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From "Howard W. Smith, Jr." <>
Subject Re: Help in diagnosing server unresponsiveness
Date Fri, 01 Feb 2013 23:27:45 GMT
>> If you want to improve performance even more, ditch EJB altogether.
>> Moving from APR to NIO may be a good move, but it really depends upon
>> your requirements. For instance, APR provides superior SSL performance
>> but if you don't need it, NIO will probably give you better results.

Understood, thanks Chris. For now, only office personnel is accessing
the web app behind a firewall, and others (including myself) access
via laptop and mobile devices outside of the office via HTTP, so NIO
is sufficient for now, until I'm ready to go HTTPS/SSL via APR.

>> That depends upon what you want to accomplish. You can get messages
>> about JDBC resource management problems without writing any
>> interceptors at all.

Okay, well,  I'm using JPA to access JTA managed datasource (Apache
Derby), and I really don't think I have any JDBC resource management

>> That depends upon what you mean by "clustering". If you want to serve
>> more clients (or have fault-tolerance), then "clustering" is a good
>> idea. "Clustering" means different things to different people. If you
>> just want to scale horizontally (more app servers) and use simple
>> load-balancing, that can be considered a cluster.

For now, I want a cluster of at least 2 or 3 tomcat servers for
fault-tolerance and load balancing.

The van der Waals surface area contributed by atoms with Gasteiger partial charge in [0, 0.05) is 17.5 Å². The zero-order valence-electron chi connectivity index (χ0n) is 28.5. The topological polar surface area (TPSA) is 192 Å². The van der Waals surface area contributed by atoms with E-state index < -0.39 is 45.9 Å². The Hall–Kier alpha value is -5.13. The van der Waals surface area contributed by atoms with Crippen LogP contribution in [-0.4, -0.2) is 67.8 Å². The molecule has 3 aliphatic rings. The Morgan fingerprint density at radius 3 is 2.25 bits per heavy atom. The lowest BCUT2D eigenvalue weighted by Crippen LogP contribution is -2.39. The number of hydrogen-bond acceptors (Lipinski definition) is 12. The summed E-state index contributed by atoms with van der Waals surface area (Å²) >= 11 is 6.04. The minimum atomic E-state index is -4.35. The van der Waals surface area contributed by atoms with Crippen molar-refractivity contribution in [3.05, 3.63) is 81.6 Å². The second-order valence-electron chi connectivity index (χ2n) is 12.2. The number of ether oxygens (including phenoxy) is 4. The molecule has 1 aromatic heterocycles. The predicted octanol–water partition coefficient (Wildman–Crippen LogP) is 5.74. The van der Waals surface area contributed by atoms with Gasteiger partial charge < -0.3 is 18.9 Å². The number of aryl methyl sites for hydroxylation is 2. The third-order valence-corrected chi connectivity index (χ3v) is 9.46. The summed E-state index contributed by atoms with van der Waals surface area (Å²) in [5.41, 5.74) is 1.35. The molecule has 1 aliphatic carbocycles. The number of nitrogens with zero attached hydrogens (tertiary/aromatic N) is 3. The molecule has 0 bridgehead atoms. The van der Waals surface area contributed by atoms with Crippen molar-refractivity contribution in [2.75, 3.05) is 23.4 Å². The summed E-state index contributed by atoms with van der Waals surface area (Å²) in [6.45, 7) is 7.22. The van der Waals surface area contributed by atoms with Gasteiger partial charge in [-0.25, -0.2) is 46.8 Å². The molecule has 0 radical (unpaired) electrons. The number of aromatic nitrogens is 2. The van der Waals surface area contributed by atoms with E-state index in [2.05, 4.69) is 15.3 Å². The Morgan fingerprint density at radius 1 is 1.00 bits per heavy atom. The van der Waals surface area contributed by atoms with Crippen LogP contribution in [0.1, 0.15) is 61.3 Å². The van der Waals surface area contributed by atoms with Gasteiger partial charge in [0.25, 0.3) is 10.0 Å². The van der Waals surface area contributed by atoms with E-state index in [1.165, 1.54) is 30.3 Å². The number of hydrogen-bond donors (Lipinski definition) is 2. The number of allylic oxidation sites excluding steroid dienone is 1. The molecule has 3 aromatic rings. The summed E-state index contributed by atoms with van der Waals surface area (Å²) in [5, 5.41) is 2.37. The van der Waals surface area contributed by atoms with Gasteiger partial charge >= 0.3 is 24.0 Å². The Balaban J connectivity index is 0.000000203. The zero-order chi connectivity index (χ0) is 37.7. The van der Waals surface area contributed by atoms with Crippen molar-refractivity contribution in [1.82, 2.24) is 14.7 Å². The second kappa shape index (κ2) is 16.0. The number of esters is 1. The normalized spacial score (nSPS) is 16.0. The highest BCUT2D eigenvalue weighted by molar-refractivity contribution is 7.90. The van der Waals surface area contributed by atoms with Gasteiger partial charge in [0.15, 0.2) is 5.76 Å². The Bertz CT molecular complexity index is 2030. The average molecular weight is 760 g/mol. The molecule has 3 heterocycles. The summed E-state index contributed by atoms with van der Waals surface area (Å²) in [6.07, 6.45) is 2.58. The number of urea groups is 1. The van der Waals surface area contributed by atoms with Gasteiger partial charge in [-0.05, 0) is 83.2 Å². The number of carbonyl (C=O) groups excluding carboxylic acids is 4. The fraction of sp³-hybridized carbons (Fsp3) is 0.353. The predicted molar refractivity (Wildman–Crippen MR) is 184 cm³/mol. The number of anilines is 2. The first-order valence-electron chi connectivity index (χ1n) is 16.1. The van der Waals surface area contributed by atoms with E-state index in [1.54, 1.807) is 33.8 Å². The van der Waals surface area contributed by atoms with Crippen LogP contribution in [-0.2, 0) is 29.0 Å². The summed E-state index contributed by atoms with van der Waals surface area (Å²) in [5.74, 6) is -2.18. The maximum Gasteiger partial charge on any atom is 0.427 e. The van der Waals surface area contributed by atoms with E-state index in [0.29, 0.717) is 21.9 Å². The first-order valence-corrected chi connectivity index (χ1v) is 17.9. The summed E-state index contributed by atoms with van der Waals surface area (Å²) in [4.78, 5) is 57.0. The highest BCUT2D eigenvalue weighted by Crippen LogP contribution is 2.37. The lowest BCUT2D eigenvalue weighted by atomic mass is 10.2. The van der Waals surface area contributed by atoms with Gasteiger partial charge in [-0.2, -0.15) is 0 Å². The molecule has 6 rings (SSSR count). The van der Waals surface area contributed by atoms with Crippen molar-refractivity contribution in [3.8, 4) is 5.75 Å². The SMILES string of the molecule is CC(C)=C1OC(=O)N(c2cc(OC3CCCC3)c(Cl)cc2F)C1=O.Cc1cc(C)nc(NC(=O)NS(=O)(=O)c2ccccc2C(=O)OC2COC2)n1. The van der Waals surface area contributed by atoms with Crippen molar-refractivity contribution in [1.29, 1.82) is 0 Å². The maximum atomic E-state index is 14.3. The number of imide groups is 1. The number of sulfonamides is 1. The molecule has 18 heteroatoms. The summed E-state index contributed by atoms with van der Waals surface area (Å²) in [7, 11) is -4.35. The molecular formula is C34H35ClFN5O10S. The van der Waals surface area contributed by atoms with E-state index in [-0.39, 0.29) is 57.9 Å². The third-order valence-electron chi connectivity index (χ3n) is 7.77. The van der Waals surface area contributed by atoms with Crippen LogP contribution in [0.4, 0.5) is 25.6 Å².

> When I mention thread programming, I mean WebApps that start (Java) threads
> to do background work, like import data, send automatica notifications, and
> so on. I know it is a (almost) bad practice to have web apps creating
> threads, but this is so common in real world enterprise apps!

Yes, I read that it is not good for web apps to start (Java) threads
to do background work, and per that advise, I have avoided that for
now. so far, I have used @Asynchronous and @Schedule, very minimally.

>> In the Java world, most people would only call it a consider it a
>> "cluster" if the app servers actually know about each other -- for
>> instance, if you are using session replication. IMO session
>> replication is a dog, and there are better ways to achieve similar
>> goals that yield much higher performance.

Chris, I'm glad you mentioned, "IMO session replication is a dog",
because honestly, I would love to avoid some of the pre-work required
to prepare my app for session replication. I'm definitely interested
in the 'better ways to achieve similar goals. I would love to have 2
or 3 instances of my web app accessing one database (Derby, at the
present), and all 2 or 3 instances actually knowing about each other.

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